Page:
After 3 months of hearing each other’s views about Takapuna, the group agreed to specifically consider: “How can we as a community influence Takapuna’s development as a great place to work, live & play by enhancing our social, economic, natural & cultural environment and creating open & civic spaces for all ages & abilities to enjoy?”

First, the group considered success factors, identifying 13 ‘must-haves’:

  • Open public space
  • Public transport with high usability
  • Traffic flowing
  • Sufficient parking
  • Abundant & secure market opportunities
  • Housing affordability, access & supply
  • Natural environment maintained & enhanced
  • Maori perspective embraced
  • Retail, hospitality & accommodation vibrant
  • Arts & culture welcomed & supported
  • Universal design ensures multi-use spaces and connections, with an emphasis on pedestrian & cycle movement
  • Events are welcomed & supported
  • Employment opportunities (especially technology) pursued.

7 ideas on what Takapuna could be

A view from Panuku’s Tomorrow’s Takapuna video, ocean to the left, harbour & cbd to the right.

A number of the group members wrote about their visions of a future Takapuna that had them journeying around a Takapuna that was accessible, attractive & vibrant. The 7 narratives were then integrated into a ‘super narrative’ to give an idea of what Takapuna could be. Initial recommendations that could have a positive catalytic effect:

Gasometer site (fronting Huron, Auburn & Northcroft Sts): It is recommended that a dedicated carpark be built for longstay & all-day parkers on the gasometer site, first & foremost. The building is to be adaptable with residential & retail options possible in the future. The reference group also recognised that there will be disruption to shortstay parking with future development of the Anzac carpark and suggested that the gasometer site might have flexibility to temporarily cater for shortstay parking over the disruption period.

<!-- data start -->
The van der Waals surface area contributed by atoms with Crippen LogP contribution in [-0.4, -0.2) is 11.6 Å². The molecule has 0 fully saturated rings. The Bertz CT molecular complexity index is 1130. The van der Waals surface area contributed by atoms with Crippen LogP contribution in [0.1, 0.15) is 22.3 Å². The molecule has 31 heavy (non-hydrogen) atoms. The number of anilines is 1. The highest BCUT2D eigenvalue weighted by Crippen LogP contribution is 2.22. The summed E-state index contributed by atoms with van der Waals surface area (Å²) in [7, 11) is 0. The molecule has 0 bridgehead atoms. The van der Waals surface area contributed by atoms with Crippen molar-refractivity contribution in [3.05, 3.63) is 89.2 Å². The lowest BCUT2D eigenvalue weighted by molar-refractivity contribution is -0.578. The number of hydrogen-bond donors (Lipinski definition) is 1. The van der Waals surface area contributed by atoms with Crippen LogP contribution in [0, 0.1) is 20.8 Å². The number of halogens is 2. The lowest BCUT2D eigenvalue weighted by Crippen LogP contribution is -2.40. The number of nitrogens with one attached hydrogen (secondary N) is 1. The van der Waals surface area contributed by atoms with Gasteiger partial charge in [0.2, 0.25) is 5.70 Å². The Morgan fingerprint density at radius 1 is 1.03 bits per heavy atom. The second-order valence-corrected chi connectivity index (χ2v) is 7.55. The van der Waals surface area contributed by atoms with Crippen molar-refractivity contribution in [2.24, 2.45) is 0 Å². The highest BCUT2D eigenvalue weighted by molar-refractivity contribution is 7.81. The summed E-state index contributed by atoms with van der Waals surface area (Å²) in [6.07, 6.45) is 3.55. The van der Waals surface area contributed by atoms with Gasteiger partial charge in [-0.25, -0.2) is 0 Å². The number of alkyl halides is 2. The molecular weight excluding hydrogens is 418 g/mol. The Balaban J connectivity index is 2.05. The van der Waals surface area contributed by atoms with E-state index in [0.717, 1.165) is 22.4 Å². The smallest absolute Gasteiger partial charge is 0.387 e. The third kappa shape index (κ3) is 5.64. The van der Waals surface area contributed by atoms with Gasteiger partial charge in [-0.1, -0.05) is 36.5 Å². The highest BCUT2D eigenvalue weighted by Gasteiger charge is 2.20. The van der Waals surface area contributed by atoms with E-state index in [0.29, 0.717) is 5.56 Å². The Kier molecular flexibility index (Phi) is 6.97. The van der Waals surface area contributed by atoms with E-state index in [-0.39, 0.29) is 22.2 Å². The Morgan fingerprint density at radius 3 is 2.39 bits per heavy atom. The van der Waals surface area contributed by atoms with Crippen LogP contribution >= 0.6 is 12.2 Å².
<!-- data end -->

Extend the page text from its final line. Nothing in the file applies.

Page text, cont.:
Open public space: In recognition that public spaces are gathering points where city dwellers interact, congregate, celebrate and break down barriers, it is recommended that there be a mix of green & hard spaces that are ‘activated’ and are of various sizes. It is recommended that sizeable green spaces are maintained and opportunities to increase green space like the Northern Reserve are explored. It is recommended that connections & viewshafts are opened up between the public spaces, for example from the ‘civic plaza’ (discussed in the next recommendation) across open space to Hurstmere Green and then beyond to the Takapuna Beach reserve, the beach and to Rangitoto across the channel. It is recommended that there be exploration of better using the hard space by the current library site.